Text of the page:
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VNG readies letters of intent for Fenja project

Norwegian unit of German group nears decision on two subsea EPCI contracts for development formerly known as Pil & Bue

GERMANY-based VNG is set to award letters of intent within weeks for a pair of subsea engineering, procurement, construction and installation contracts linked to the subsea development of its 100-million-barrel Fenja oilfield off Norway.

In an interview with Upstream, the head of the German operator's Norwegian business VNG Norge, Atle Sonesen, said front-end engineering and design is now complete and the company is evaluating bids for the next phase of work.

UK-listed Subsea 7 and French giant TechnipFMC are contesting the subsea umbilicals, risers and flowlines (SURF) contract, while the French contractor is also battling it out for the supply of subsea production systems, against Norway's Aker Solutions.

“We expect to decide by the end of this month,” Sonesen said, adding the plan is to award two separate EPCI contracts, but they could also be combined if that turns out to be the best option.

The contracts assume the project partners make a final investment decision by the end of the year and that government approves the plan for development and operation during spring.

VNG is also in the market for a rig to drill six wells with an option for two additional wells in the adjacent Bue discovery.

“We expect the duration of the rig contract to be about a year,” Sonesen said.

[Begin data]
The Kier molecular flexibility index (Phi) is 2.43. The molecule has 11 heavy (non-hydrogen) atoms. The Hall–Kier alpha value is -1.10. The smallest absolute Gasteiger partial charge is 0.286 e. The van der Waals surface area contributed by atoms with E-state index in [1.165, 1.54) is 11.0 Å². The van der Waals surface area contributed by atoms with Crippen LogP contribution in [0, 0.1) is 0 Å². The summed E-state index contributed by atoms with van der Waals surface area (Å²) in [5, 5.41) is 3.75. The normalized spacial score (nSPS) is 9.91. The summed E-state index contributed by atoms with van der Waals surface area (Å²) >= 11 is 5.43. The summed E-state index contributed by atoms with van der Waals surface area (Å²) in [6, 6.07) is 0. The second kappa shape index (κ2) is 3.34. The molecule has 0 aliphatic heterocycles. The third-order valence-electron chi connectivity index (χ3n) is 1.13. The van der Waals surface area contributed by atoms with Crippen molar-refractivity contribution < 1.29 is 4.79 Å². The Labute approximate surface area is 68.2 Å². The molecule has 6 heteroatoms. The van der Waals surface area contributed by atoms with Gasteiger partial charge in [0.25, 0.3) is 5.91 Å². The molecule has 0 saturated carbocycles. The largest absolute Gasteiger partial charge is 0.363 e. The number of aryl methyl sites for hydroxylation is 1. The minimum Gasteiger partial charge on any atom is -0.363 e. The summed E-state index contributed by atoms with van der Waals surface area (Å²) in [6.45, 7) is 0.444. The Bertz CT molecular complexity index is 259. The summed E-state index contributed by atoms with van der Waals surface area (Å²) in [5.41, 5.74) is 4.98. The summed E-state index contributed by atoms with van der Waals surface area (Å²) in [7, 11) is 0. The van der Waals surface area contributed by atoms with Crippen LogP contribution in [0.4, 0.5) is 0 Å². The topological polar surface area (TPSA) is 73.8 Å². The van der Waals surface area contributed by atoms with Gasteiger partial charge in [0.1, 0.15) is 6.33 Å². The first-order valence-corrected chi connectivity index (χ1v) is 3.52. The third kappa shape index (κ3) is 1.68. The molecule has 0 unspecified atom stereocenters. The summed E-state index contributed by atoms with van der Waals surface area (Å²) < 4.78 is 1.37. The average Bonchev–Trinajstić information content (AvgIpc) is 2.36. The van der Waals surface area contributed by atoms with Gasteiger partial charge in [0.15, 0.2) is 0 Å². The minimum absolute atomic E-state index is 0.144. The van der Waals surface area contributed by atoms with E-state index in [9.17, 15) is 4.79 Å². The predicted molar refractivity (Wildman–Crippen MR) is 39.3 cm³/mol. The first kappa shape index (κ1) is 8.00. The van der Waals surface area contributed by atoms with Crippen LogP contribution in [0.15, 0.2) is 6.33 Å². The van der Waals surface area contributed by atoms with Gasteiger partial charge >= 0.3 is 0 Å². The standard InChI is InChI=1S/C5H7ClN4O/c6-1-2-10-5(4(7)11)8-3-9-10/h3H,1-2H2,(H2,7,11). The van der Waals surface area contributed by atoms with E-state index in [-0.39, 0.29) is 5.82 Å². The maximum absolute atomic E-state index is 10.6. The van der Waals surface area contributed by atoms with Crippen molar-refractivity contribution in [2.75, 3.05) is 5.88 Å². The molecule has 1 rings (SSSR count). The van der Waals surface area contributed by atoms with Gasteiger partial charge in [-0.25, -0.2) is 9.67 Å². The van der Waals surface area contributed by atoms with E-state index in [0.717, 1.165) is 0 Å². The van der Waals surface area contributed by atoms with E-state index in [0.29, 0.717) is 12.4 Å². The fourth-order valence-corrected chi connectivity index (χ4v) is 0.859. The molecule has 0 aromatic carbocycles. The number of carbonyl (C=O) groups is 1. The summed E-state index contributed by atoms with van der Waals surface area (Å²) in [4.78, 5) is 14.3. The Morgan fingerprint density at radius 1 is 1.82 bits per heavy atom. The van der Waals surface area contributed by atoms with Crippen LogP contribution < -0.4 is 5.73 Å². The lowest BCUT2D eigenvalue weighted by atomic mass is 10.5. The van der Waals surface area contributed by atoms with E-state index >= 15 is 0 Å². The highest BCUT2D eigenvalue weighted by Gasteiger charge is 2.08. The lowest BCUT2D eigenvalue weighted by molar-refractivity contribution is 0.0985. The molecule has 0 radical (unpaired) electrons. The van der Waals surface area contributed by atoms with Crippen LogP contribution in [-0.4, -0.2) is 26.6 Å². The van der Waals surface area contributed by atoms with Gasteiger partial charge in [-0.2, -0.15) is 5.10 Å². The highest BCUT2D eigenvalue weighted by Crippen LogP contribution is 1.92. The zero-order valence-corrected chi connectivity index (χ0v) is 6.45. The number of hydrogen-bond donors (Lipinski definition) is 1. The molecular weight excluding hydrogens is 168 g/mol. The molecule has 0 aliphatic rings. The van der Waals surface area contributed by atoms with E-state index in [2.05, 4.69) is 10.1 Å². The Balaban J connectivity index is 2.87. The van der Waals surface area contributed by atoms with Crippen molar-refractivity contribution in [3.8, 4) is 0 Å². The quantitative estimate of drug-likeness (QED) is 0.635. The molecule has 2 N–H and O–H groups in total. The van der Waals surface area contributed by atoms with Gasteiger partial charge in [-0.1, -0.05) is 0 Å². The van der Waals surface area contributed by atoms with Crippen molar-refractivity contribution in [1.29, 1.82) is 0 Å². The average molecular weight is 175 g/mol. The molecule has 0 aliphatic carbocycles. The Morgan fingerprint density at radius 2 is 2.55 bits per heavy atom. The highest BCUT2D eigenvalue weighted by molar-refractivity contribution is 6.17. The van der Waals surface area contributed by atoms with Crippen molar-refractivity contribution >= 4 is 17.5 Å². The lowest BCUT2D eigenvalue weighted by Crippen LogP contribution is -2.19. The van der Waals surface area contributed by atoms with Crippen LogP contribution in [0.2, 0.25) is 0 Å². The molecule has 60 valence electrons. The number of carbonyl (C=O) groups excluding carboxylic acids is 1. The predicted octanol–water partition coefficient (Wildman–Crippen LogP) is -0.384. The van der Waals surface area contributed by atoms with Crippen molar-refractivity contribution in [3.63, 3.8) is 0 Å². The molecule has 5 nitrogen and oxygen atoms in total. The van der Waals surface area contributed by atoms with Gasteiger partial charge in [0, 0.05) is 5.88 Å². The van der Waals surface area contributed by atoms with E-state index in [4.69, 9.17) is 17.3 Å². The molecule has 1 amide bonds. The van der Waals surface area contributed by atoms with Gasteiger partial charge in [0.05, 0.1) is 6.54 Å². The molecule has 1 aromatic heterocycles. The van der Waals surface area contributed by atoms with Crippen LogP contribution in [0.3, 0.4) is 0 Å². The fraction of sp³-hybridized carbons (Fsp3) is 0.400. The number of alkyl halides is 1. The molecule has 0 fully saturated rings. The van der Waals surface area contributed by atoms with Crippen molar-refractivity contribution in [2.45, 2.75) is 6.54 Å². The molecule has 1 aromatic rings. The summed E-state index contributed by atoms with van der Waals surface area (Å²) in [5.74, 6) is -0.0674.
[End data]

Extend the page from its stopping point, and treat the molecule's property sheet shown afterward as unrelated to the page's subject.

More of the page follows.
The Fenja development consists of two subsea templates and six to eight subsea wells tied back to Statoil’s Njord A platform which is currently undergoing a significant upgrade at Kvaerner’s yard in Stord, Norway.

“We are in close contact with Statoil and progress on Njord A is good,” Sonesen said. Fenja, formerly known as Pil & Bue, is located in production licence PL586 in the Norwegian Sea, and its development is forecast to cost around Nkr 11.5 billion ($1.49 billion). The project will represent the largest exploration and production investment in VNG Norge's history.

Sonesen said the project is going well but he does not under-estimate the large commitment it represents for both VNG and its partners, UK-based Faroe Petroleum and local independent Point Resources.

“We are still working on quality assurance of the business case, but progress is good and we receive positive backing from both VNG Group headquarters in Leipzig and our partners,” he said.

However, there is still one obstacle that could cause problems for the project.

The Fenja licence partners and the Njord licence partners have not been able to agree on tie-in tariffs for third party use of the Njord facilities.

VNG has asked the Ministry of Petroleum to settle the dispute in accordance with the regulations regarding third-party use of facilities that have been in force since 1st January 2006. Sonesen did not want to comment on this issue.

This third-party regulation is intended to achieve efficient use of existing platforms and pipelines in order to ensure a higher level of exploration for and production of oil and gas in Norwegian waters.

The Ministry has recently been asked to settle disputes regarding German operator DEA’s proposed tie-in of the Dvalin field to Statoil's Heidrun facility, German player Wintershall’s tie-in of Maria-to Statoil’s Kristin, Asgard B and Heidrun assets, and Wintershall’s Skarfjell tie-in to Engie’s Gjoa platform.